Choose the Right Cut Resistant Hand Protection
Hands are one of the most vulnerable parts of the body for most workers. Proper hand protection is crucial in guarding against injuries, particularly cuts. As with all personal protective equipment (PPE), choosing the right glove for the job is critical. Before you can make the right choice, it’s important to know the hazards you’re protecting against and the level of protection you need.
It’s important to understand the difference between cut protection and cut resistance when choosing the proper hand protection –
- Cut protection is the combination of factors that help prevent a worker from being cut. A material’s cut resistance tear strength, abrasion resistance, grip, and dexterity are all important aspects of cut protection. However, cut protection encompasses other factors not related to protective apparel, and may include machine guarding, workplace set-up, working conditions, and worker training.
- Cut resistance, defined as the ability of a material to resist damage when challenged with a moving sharp-edged object, is only one part of cut protection. It also includes workplace conditions as referenced above. Cut resistance can be measured using standard testing equipment, and is often used when comparing the safety of various products.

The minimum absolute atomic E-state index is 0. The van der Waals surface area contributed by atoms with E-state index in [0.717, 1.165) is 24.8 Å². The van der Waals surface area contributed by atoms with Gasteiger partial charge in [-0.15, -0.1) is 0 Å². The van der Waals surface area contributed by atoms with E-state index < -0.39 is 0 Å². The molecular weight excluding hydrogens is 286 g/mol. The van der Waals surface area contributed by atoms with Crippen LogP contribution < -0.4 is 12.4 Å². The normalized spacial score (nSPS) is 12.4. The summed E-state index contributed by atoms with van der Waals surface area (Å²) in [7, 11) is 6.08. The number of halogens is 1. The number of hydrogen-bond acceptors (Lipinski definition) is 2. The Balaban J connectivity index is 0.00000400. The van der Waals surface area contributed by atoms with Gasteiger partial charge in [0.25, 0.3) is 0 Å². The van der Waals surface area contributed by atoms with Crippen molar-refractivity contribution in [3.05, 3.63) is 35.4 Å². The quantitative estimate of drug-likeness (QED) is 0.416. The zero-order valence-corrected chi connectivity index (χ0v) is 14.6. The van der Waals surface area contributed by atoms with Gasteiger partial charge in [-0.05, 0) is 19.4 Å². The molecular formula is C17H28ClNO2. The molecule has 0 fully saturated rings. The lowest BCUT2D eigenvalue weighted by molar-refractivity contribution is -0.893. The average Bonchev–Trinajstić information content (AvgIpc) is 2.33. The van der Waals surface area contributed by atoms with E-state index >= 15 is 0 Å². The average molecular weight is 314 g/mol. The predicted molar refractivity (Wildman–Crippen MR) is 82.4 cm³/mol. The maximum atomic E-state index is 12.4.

There are three standardized testing methods used to determine cut resistance. ASTM F1790 (U.S), ISO 13997 (International), and EN 388 (Europe).
- The ASTM F1790 and ISO 13997 methods cut a sample using a straight edge blade, under load, that moves along a straight path. The information attained through the testing determines the Rating Force, or Cutting Force. The higher the Rating Force, the more cut-resistant the material. The ASTM testing is a better representation of an actual workplace.
- The EN 388 test method uses a circular blade, under a fixed load, that moves back and forth across the cotton canvas sample fabric until cut-through is achieved. The reference material and test sample are cut alternately until at lease five results are attained. The testing provides a cut index for the material. The higher the cut index, the more cut-resistant the material.
ASTM F1790 doesn’t specify any level of performance. The classification for cut resistance is provided by ANSI/ISEA 105-2005 standard. Below is a guide to help choose the right level of cut resistance for your application.
Cut resistant gloves are important to protecting hands in hazardous applications. Choosing the proper level of protection is a crucial step.
If you have questions about what level of protection you need, give our Technical Support Reps a call at 800-922-8553, or email email@example.com. We’re here to provide the information you need to make the right choice.